Larry L. King
Nieman Class of 1970
Some years ago, a lucky young newspaper reporter was granted a Nieman Fellowship to Harvard. Her best mentor and former professor gifted her with a book called The Old Man and Lesser Mortals, by Larry L. King. King, a Texan, had also spent a year at Walter Lippmann House, the august home of the Nieman Foundation, which was founded 75 years ago this month. With the gift, the mentor conveyed his congratulations, along with a tribal sense of support (all three players being Southerners) and, perhaps, some existential camaraderie. For King opened The Old Man with, “Writers and prostitutes grow accustomed to being asked why they do the things they do. There is no easy answer.” One day, freshly settled in Cambridge, the new Nieman fellow mentioned King to a couple of fellow fellows. “He was a Nieman?” one of them said. A television news reporter, she was thinking of the CNN Larry King. This kind of mistake happened all the time. The news about the other Larry King was delivered: The pertinent Larry King was the Lone Star Larry King — newspaperman; Harper’s writer; protégé of the great Mississippi editor and author Willie Morris; National Book Award nominee; Emmy winner; author; playwright. The Larry King who, perhaps most famously, wrote The Best Little Whorehouse in Texas. His observations penetrated. On “super lawyers” he wrote, “There is both a great exhilaration and a certain sense of unspecified doom in such men: they are a little feverish, tending to great emotional peaks and valleys, and quite often they threaten to run for Congress or to write books.” On confessing a desperate desire to win the National Book Award: “…The Nominee asked his black heart why winning had become so vital: What brought out the Lombardi in him, the Bobby Riggs, the Sammy Glick? Not to identify too closely with Richard Nixon, but The Nominee, too, had heard his childhood trains in the night; had dreamed of Fame and Riches and Power and Applause down many an endless Texas cotton row. Those old fantasies now made him squirm: hadn’t he outgrown them, as he had Big Little Books and candy jawbreakers?” On his father: “I came to believe that perhaps what life is all about, with its uncertain currents and puzzling tugging tides, is the extensions of the generations trying to work it all out.”
Larry L. King, the fellows would learn, had marked their program with his singular vivaciousness — his Kingness. There are stories about this. “It’s 1969; Larry L. King is starting his Nieman year, paying an exorbitant $390 a month for a one-bedroom apartment, and bored with most of the speakers,” Elizabeth Leland (Class of ’92) wrote in Nieman Reports. “‘Dear Lanvil,’ he writes his cousin back in Texas:
‘…I find myself often despondent, really dragging my chin, feeling that I am not getting all out of this that I should, asking myself what a 41-year-old fool is doing interrupting his budding career for a year. The answer, on my good days, comes back: ‘Cause you ain’t had no schoolin’ Fool, and ‘cause you so fucking iggernent.’ On bad days, I have no answer. I feel a bit insecure, a bit out of the main stream, and I’m not as well-recognized here as in New York precincts in the matter of Personal Fame, and all this chomps on my Big E Ego.’ King leads a revolt, taking away the role of selecting speakers from Curator Dwight Sargent. One of King’s first invitees is William Styron. In a letter to a friend in Texas, King recounts how Styron ends up in the emergency room after inhaling ‘a bit of Mexican boo smoke’ in King’s apartment.”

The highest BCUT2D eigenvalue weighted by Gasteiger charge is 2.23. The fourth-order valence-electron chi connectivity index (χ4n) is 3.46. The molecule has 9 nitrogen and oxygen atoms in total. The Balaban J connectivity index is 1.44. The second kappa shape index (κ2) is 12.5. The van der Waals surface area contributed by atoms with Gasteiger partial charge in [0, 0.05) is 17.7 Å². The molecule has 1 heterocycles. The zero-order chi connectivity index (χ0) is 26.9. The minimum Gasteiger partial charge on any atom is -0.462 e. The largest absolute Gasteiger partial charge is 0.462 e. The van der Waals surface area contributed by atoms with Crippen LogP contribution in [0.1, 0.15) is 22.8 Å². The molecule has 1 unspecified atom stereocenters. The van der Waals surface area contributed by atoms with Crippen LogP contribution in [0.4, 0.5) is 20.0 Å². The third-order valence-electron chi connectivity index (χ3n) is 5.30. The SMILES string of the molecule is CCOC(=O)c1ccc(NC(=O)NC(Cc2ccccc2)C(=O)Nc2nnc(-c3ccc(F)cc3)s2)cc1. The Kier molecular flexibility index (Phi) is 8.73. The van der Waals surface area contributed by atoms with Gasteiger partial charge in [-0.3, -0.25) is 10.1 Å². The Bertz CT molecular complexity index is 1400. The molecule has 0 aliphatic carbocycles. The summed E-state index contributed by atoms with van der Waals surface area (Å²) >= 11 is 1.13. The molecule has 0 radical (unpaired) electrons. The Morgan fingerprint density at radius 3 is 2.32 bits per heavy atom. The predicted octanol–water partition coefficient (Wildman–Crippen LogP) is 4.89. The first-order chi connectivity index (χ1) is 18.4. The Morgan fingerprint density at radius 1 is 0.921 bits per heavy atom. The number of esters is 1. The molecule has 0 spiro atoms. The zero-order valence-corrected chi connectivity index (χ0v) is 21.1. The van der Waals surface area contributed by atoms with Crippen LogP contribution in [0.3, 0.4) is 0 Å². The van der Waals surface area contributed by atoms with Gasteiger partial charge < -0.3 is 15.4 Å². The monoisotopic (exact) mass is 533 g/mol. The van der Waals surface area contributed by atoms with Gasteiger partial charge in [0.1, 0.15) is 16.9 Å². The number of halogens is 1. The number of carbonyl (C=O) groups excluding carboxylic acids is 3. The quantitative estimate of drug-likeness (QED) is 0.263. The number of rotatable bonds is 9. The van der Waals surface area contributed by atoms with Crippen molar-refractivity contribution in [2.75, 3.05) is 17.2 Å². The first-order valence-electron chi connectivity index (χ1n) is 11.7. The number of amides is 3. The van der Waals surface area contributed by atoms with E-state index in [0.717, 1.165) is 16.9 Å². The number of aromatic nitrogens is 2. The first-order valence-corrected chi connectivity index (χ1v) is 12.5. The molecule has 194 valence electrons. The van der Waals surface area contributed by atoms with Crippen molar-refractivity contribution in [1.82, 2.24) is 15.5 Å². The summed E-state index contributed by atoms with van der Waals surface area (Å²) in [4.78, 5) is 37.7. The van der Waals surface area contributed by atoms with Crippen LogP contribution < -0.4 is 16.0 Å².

(“I don’t recommend Larry’s approach to your year at Harvard,” the mentor had written in the note accompanying his gift.)
After his Nieman year, King went on writing for another four decades. “There is a vexing impermanence to magazine journalism; it bloweth away on the wind and do fly,” he wrote in The Old Man. “Books appear to take on more importance — and the urge to do them. One wants, more and more, to work from his own experiences: to record in fiction the bruises, deaths, disappointments, lessons, and small triumphs that come to him as part of the human condition. If there are real answers to be found, I think, they will be found there or not at all.”
He died last December, at age 83. He is still occasionally confused with the other Larry King, but no matter. His influence lives on, as does that of the mentor, who is dead now, too. His letter has never left the pages of King’s book, not in 17 years; and the book will leave its owner only when it is time to hand it off to someone new, honoring the memory of those who encouraged “the uncertain madness that once represented a dim dream and now has become a way of life,” as King once put it. Those influences “are the culprits,” he wrote. “I love them and thank them for their shares of the blame.”